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The Frequently Asked Question or FAQ section will help you find answers to the most common questions. If you need an answer to something that is not here, please send mail to info@RabbitMeadows.org and let us know. We will be glad to look into your questions.

What kind of Litter should I use ?

It depends on what's available in your area and what your rabbit's habits are. Keep in mind the following as you choose your litter: -most rabbits spend lots of time in their litter boxes -rabbits will always nibble some of the litter -long haired rabbits may be better off with a pelleted paper litter as many of the other types will stick to their hair -rabbit urine has a very strong odor especially if unaltered -House Rabbit Society recommends organic litters, made from plants, citrus or paper. (Some brands to look for: CareFresh, CitraFresh, Cat Country, Critter Country, Crown Animal Bedding, Yesterdays News) Stay away from litters made from softwoods, like pine or cedar shavings or chips, as these products are thought to cause lung disease, skin alergies & liver changes in rabbits who use them. Another approach is to place a handful of hay in each box, or to simply use hay as litter. Obviously, you need to change the hay fairly frequently (daily), since your rabbit will be eating it. Pros and cons of the various types of litter include: -clay litter is dusty--if your bunny is a digger, the dust can make her vulnerable to pneumonia -the deodorant crystals in some clay litters are toxic -clumping litters will clump inside the rabbit's digestive and respiratory tracts (the latter if they manage to make enough dust to breathe) causing serious problems and have led to death -pine and cedar shavings emit oils that cause lung and liver damage when breathed by the bunny -although safe, corn cob litter isn't absorbant and doesn't control odor but can be added, with the bunny's waste, to compost -newspapers are absorbent, but don't control odor -citrus-based litters work well, offer no dangers, and can be composted, but may be hard to get and expensive in some areas of the country/world -some people have reported success with peat moss which can also be composted -Many people have great success with litter made from paper pulp or recycled paper products. These litters are very good at absorbing and cutting down on odors. A litter called CAREfresh is available. You can find out about local places that carry Carefresh by emailing absorbs@absorption-corp.com or by calling 1-800-242-2287. A similar litter in a pelleted form is called Cellu-Dri 1-800-382-5001. These litters are harmless if ingested. Litters made from Aspen bark are safe and good at absorbing odors. One brand is called GentleTouch 1-800-545-9853. An economical and safe litter is the food pellets themselves. If bought in 50 LB bags, rabbit pellets are cheaper than most litters. They don't absorb as quickly, but they do absorb and they do control odor. And of course, they can be used in compost. This option may not be the best one for a rabbit who is overweight.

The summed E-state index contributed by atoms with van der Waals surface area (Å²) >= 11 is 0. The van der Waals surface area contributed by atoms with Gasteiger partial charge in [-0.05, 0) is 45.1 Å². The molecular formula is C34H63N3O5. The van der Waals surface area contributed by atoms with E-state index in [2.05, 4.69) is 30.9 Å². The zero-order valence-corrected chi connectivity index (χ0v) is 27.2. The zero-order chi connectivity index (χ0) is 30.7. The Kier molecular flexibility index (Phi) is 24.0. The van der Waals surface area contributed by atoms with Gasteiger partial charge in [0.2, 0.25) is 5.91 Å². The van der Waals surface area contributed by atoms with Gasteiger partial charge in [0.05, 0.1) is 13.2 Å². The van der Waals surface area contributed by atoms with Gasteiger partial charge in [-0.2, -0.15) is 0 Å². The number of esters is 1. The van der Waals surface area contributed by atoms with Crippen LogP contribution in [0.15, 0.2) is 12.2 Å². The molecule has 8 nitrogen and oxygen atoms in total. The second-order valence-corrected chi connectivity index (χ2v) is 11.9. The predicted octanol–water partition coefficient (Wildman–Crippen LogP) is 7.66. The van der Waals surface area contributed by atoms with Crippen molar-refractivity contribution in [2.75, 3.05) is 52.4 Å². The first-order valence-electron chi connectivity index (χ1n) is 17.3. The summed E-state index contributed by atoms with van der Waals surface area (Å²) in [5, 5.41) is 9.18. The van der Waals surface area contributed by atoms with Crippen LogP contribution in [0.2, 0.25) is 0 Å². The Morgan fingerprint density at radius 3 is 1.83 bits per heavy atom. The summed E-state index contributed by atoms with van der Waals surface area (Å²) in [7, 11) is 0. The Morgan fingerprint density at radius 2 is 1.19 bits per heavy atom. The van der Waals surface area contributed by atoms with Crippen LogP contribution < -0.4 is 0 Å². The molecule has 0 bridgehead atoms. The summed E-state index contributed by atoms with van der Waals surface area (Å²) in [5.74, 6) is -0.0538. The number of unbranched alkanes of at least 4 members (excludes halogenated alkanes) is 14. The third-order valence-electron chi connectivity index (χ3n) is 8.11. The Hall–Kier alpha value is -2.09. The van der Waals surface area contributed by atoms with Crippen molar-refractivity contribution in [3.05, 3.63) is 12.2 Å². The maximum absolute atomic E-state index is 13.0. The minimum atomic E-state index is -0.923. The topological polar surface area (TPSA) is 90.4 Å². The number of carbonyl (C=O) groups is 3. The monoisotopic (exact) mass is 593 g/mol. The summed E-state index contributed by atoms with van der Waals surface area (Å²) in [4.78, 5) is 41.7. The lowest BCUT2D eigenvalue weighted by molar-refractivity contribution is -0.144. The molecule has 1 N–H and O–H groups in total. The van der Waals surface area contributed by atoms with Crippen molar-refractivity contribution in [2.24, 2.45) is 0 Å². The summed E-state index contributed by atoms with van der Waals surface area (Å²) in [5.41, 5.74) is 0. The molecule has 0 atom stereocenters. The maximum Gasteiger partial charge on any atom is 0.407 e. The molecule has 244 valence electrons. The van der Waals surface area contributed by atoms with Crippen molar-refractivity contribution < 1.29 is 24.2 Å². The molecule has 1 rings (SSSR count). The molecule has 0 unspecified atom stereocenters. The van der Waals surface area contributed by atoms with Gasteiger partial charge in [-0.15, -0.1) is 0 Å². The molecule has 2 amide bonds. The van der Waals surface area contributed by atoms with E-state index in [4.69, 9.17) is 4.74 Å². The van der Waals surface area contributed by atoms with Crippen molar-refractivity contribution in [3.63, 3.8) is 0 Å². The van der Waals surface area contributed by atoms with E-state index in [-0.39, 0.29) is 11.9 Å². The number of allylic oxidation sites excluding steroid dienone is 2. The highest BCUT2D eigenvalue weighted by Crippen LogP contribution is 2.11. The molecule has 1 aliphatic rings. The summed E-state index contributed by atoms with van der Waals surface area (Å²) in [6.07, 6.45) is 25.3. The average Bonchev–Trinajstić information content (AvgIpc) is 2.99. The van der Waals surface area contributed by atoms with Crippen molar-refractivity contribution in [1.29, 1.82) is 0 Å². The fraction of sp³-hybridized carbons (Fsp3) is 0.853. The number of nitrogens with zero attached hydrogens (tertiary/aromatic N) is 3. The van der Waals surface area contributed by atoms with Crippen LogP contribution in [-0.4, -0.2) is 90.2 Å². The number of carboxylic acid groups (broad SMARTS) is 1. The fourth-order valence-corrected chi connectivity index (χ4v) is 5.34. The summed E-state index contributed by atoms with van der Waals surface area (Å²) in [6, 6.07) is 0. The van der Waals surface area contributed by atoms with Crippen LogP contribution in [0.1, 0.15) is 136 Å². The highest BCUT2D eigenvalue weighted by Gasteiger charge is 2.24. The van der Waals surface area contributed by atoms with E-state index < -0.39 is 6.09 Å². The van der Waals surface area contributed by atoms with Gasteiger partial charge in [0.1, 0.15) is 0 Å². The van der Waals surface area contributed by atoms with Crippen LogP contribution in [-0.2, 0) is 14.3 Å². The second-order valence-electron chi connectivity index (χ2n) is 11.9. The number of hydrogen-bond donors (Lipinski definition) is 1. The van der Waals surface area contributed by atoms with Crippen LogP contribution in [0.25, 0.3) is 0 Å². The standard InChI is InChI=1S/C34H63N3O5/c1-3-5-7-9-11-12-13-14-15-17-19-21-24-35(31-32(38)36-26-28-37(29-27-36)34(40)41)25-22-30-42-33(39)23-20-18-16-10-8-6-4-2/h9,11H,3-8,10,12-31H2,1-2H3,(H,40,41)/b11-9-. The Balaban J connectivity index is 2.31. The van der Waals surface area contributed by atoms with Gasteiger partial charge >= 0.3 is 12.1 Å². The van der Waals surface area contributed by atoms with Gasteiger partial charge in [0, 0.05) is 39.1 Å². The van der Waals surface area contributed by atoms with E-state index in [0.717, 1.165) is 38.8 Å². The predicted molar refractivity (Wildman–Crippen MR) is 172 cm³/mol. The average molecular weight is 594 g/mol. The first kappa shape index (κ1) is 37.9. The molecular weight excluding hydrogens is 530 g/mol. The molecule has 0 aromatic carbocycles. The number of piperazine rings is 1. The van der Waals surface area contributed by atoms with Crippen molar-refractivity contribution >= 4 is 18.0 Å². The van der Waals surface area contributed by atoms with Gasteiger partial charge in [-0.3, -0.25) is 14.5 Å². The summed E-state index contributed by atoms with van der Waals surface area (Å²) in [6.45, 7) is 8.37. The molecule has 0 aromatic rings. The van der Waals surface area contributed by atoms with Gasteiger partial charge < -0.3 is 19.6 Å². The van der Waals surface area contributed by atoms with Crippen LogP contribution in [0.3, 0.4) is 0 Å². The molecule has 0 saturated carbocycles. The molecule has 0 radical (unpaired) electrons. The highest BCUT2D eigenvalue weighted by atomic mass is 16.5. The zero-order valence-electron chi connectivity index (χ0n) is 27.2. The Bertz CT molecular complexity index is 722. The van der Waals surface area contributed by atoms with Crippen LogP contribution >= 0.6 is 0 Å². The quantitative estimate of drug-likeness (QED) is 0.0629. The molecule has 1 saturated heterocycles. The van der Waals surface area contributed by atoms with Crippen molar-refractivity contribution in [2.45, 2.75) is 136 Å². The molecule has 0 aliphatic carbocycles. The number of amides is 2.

Rabbit Meadows
aka Best Little Rabbit & Rodent House

12487 Old Military Rd NE
Poulsbo, WA 98370

(2 0 6)  3 6 5 - 9 1 0 5

Tax ID 91-1873550
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